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Five short cookbook reviews by Larry Cox

‘Coffee Love’

By Daniel Young (Wiley, $17.95)

Daniel Young, a food writer and critic whose work has appeared in publications ranging from The New York Times to Gourmet magazine, is convinced that nothing unites and divides us quite like coffee, the world’s second favorite beverage after water. He points out that the aroma of coffee in the morning is as universal a signal of daybreak as the rooster’s crow, but a far better reason to get out of bed.

In his new book, Young takes readers on a globe-trotting adventure through cafes and coffee houses, from Seattle to Florence to Budapest and everywhere in between. In a breezy narrative, he serves up a review of coffee basics covering the essentials of bean selection, storage, roasting, grindings and brewing.

Beautiful full-color photography, intriguing profiles of international coffee cultures and 50 easy-to-follow recipes make this collection a must, especially for those of us who consider coffee a gift from the gods.

‘Ready, Steady, Spaghetti: Cooking for Kids and with Kids’

By Lucy Broadhurst (Andrews McMeel, $19.99)

In this kid-friendly collection, Lucy Broadhurst, a food stylist from Australia, provides great tips on getting the youngsters in the family to do more in the kitchen than watch and lick an occasional spoon. In addition to information about nutrition, hygiene and safety, there are delicious “hands-on” recipes divided into six main chapters: Little Food; Dinnertime; Eat Your Greens; Sticky Treats: Cookies, Cakes and Sweets; and Let’s Party.

Some of the better recipes include a tasty Chicken Noodle Omelet, an easy-to-prepare Sausage Pie, and a mouth-watering Pear and Raspberry Crumble.

Whether looking for new recipes or getting the kids more involved in meal preparation, this is a cookbook that brings both learning and entertainment into the family kitchen.

‘The Complete Book of Raw Food: Healthy, Delicious Vegetarian Cuisine Made with Living Food’

Edited by Julie Rodwell (Random House, $30)

As consumers become aware of the benefits of adding raw foods to their diets, this book will become essential for many of us. The first part of the book is devoted to vital information about ingredients, tools, juicers and juicing, sprouting and greening, dehydrating and advice from the pros. The 375 recipes, contributed from the world’s top raw food chefs, are divided into chapters that include Salads & Dressings, Soups; Snacks & Sides; Smoothies, Shakes, & Juices; Bread, Crackers & Chips; Raw Milk & Cheese Substitutes; Breakfast, Lunch & Dinner Entrees; Spreads, Sauces & Dips; Cookies & Other Sweets; Pies & Cakes; and Ice Cream and Puddings.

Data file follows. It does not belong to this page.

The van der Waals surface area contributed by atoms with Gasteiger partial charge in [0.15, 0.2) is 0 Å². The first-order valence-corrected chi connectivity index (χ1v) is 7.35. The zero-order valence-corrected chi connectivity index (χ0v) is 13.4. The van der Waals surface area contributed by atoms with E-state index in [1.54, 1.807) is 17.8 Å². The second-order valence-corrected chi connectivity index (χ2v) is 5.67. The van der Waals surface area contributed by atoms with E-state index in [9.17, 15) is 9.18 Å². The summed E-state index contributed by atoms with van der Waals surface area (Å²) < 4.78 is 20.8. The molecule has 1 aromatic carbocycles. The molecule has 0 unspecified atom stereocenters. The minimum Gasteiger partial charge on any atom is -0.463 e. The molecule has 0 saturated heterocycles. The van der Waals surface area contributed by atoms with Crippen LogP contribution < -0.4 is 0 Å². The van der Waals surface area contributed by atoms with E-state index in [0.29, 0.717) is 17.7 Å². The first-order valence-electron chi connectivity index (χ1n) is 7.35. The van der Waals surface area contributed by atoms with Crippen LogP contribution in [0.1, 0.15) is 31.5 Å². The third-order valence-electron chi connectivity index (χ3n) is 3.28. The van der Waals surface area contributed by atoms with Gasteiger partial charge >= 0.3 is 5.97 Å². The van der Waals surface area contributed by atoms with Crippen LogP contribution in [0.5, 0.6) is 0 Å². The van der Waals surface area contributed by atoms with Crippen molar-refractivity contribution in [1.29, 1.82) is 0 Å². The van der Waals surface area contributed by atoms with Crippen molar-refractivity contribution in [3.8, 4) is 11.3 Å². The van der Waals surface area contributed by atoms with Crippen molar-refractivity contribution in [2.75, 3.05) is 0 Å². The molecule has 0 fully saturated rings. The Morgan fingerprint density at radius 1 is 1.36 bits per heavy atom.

There is also a raw food glossary and a list of services, supplies and resources in addition to biographical information about the contributors.

This is an excellent collection that is comprehensive and definitive. The easy-to-follow directions make simple, healthy and delicious meals almost effortless to prepare.

‘International Cuisine from The International Culinary Schools at The Art Institute’

Compiled by Michael F. Nenes (Wiley, $45)

Many American cooks, feeling adventurous, are attempting more international dishes than ever before. It is not all that unusual to find dishes from Mexico, Spain, France or Italy on the family supper table.

This exciting new collection explores the different cultures and cuisines of the world through more than 400 recipes. The chapters include foods and menus from Mexico, South America, the Caribbean, Japan, China, Korea, Southeast Asia, Spain, the Middle East, Turkey, Greece & Crete, Africa, India, the British Isles, France, Italy, Germany, Austria, Switzerland, Scandinavia and Russia.

In addition to the recipes, there are brief sections that show how the history, geography, religion and ingredients of a particular region influence and help define its food. This is the perfect book to teach cooks at every level about the diversity of cuisine from around the world.

‘The River Cottage Meat Book’

By Hugh Fearnley-Whittingstall (Ten Speed Press, $40)

“The River Cottage Meat Book,” first published in the United Kingdom, has been reissued for American cooks and covers all of the basics such as choosing the very best raw materials and understanding the different cuts and the cooking techniques used with each of them.

Hugh Fearnley-Whittingstall, a renowned British chef and campaigner for real food, serves up a thought-provoking and practical guide, in addition to more than 150 delicious recipes. His book is divided into two main parts: Understanding Meat and Cooking Meat. Whether your aim is to prepare a Pork Roast with perfect crackling, a traditional Steak and Kidney Pie, a hearty Irish Stew or Roast Grouse, “The River Cottage Meat Book” is the only reference you’ll need.

As the author points out, an educated consumer can buy and prepare meat for better health and better living, while supporting the environment, vibrant local economies, and, yes, the respectful treatment of animals.

Citizen Online Archive, 2006-2009

This archive contains all the stories that appeared on the Tucson Citizen's website from mid-2006 to June 1, 2009.

In 2010, a power surge fried a server that contained all of videos linked to dozens of stories in this archive. Also, a server that contained all of the databases for dozens of stories was accidentally erased, so all of those links are broken as well. However, all of the text and photos that accompanied some stories have been preserved.

For all of the stories that were archived by the Tucson Citizen newspaper's library in a digital archive between 1993 and 2009, go to Morgue Part 2

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